|Photo by Louise Macabitas.|
As I looked at them, I wondered, "What does Pike mean?" In semiotics, we look at signs and how they work in systems. No sign has meaning by itself. It has meaning in relation to other signs. So, how does Pike function as a sign within a system of other signs?
These signs work in ways obvious and not so obvious. Pike could not signify "power" if there was no sign of "non-power." His signification of "power" works, in part, because the students are present as the subject or target of his power -- placement in space also signifies power relationships, with the higher position signifying greater power than the lower position.
The pepper spray has special signification of state-sponsored authority and even inappropriately applied coercive power, thanks to recent events. It had this potential before Pike doused those students, thanks to Anthony Bologna of the NYPD, who weeks before had sprayed women at the Occupy Wall Street protests. These women were not violent, not threatening anyone, and had been placed behind a police barricade. After that, pepper-spray images at OWS events became almost common.
It is easy to see then that the sign of "pepper spray" was part of a system. Any image of it being used was going to be related to other images of its use, and it was going to be placed in context of them.
|From The Woeful Office blog.|
When people started extracting Pike from the original image and placing him into other images, we could see some "slippage." When a sign is removed from a system, it loses some of its meaning. And when it is placed in a new system, it gains new meaning in relation to the signs that now surround it. However, even though a sign is removed from a system, some of its original meaning clings to it -- like a cloud of pepper spray -- and influences its meanings in the new system. In this regard, despite the slippage that occurred, I was impressed with the consistency of the meaning of "Pepper-Spraying Cop" across the Internet and through his many iterations.
In some images, he was used as a sign of the power of the state trampling on the rights of the people to express themselves. This was most cogently communicated in an image of Pike spraying the freshly signed Declaration of Independence.
In other images, Pike is the sign of the Punisher, the force dishing out punishment for those who misbehave. Such as this Peanuts image.
These images would resonate with those whose sentiments lay with the Occupy Wall Street demonstrators and those who were outraged as his actions that day. In other images, he becomes a sign of something more generic, less overtly political. He becomes a sign for "inappropriate response."
For instance, he can mean "a lack of sympathy." That is what I took him to mean in this image, where has been inserted into Andrew Wyeth's Christina's World. Not that I ever truly understood that painting, but I have always felt the woman in the foreground is in some kind of distress, perhaps needing to get to that house in the distance. Rather than help her, Pike blasts her in the face with pepper spray.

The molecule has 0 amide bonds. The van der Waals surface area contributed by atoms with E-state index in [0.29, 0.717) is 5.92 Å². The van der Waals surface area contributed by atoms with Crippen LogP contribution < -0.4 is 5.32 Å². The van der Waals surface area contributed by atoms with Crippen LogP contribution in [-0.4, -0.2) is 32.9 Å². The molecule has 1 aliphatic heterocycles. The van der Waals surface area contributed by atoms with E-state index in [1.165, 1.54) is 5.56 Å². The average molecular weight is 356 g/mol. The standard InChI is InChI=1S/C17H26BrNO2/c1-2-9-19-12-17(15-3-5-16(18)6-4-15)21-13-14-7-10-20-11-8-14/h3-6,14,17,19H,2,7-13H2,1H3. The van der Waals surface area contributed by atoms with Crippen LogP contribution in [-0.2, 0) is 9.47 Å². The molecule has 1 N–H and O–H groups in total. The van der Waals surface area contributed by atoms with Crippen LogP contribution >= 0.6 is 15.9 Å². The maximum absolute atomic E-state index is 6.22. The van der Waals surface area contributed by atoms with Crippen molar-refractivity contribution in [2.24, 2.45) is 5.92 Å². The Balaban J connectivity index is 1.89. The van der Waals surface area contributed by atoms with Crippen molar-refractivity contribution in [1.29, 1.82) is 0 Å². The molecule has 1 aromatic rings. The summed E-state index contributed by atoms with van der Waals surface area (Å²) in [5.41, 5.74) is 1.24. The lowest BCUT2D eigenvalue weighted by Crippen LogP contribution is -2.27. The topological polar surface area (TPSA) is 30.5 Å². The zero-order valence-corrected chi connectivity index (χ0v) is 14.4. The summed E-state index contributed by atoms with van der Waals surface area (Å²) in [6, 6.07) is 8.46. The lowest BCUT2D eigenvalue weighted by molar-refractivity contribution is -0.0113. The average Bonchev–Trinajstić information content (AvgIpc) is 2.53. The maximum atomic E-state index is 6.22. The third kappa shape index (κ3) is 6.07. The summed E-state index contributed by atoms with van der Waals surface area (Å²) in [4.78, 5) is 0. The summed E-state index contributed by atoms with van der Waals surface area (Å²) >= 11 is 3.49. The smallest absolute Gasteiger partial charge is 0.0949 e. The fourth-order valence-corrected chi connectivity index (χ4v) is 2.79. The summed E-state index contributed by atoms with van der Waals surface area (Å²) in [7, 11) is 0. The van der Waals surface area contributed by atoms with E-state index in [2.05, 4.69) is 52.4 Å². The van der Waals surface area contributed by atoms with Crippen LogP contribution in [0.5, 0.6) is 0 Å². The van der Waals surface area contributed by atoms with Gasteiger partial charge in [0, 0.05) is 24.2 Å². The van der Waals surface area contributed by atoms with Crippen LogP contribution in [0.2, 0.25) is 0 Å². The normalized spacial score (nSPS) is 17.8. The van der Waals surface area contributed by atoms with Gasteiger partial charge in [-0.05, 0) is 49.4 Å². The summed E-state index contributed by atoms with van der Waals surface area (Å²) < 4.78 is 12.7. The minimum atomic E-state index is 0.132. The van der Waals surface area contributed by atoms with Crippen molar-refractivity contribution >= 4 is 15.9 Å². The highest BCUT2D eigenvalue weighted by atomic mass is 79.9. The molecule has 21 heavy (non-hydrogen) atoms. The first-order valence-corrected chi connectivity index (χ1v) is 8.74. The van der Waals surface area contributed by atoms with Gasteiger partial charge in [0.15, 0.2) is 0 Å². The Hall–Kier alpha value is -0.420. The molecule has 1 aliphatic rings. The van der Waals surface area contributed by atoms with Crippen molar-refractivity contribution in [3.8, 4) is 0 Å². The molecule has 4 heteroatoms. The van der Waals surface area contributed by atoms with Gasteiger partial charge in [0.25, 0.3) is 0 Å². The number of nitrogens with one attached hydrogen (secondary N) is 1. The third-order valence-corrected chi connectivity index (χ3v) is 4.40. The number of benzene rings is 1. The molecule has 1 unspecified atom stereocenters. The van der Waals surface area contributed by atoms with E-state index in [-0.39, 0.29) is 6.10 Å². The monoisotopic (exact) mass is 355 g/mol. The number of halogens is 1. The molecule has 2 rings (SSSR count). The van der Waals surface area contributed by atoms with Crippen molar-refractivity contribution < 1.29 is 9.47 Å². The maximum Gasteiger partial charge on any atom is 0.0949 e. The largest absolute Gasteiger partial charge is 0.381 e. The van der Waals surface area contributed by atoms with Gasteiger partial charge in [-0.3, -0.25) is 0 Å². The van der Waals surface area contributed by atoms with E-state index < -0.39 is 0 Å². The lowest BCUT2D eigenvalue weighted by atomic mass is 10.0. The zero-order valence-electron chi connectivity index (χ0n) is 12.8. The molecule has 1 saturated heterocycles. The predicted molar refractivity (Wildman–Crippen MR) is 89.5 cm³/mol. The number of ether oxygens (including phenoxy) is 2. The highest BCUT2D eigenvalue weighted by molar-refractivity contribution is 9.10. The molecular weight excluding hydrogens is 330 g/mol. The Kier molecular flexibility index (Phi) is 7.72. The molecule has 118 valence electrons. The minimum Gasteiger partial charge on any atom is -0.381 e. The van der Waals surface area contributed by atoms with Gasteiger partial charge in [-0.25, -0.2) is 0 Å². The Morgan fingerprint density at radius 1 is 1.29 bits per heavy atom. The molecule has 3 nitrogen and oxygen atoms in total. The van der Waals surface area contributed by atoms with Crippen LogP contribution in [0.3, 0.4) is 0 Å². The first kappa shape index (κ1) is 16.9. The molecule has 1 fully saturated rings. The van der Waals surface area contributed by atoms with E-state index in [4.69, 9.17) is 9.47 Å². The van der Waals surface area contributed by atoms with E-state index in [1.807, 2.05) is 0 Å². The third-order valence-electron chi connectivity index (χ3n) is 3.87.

Despite the changes from his original context, Pike still functions in some similar ways -- as a sign of power and as a sign of power misapplied. My first effort at creating a pepper-spraying cop mashup worked along the same lines. I placed him in an image by Dorothea Lange from the Great Depression. In my image, Pike is a sign of state power being used to control the downtrodden and powerless rather than help them.
In many images, Pike becomes a sign of "killjoy," a general disapproval of those having fun. A friend of mine tried his hand at creating a Pike mashup. In the video of Pike's notorious pepper spraying, someone being overly dramatic can be heard saying the students are "children" that Pike is mistreating. So Bill Genereaux in his blog, TechIntersect, created the image of Pike spraying children on a picnic. The children are not misbehaving. They are not protesting or challenging the authority of the state. But that does not free them from Pike's wrath.
I would say that Lt. Killjoy seems to be the dominant theme, more so than overtly political images. When Pike is inserted into famous works of art, he seems to function there as a sign of disapproval of fun, especially naked fun.
One of the first images I saw was of him in an Eduoard Manet painting, The Luncheon on the Grass.
|I want candy!|
These dynamics were at work in my second attempt at a Pike mashup. An idea that came immediately my mind was to insert him into Henri Rousseau's famous painting, The Dream. Some of this inspiration simply came from my memory's catalog of images featuring a person who is facing in the right direction to be sprayed by Pike's canister -- and images in which Pike's actions would be inappropriate. But perhaps at some conscious or unconscious level, my use of Pike followed the dynamics I just described -- he is spraying a woman who happens to be nude (vulnerable + vulnerable). The woman in The Dream seems less vulnerable than the woman in Manet's painting. In some way, she seems to be in control of the events in the jungle; she does not seem threatened by the lions in the grass. Yet, I have Pike spraying her and not the lions.
Sorry, Lt. Pike. That just does not make sense to me.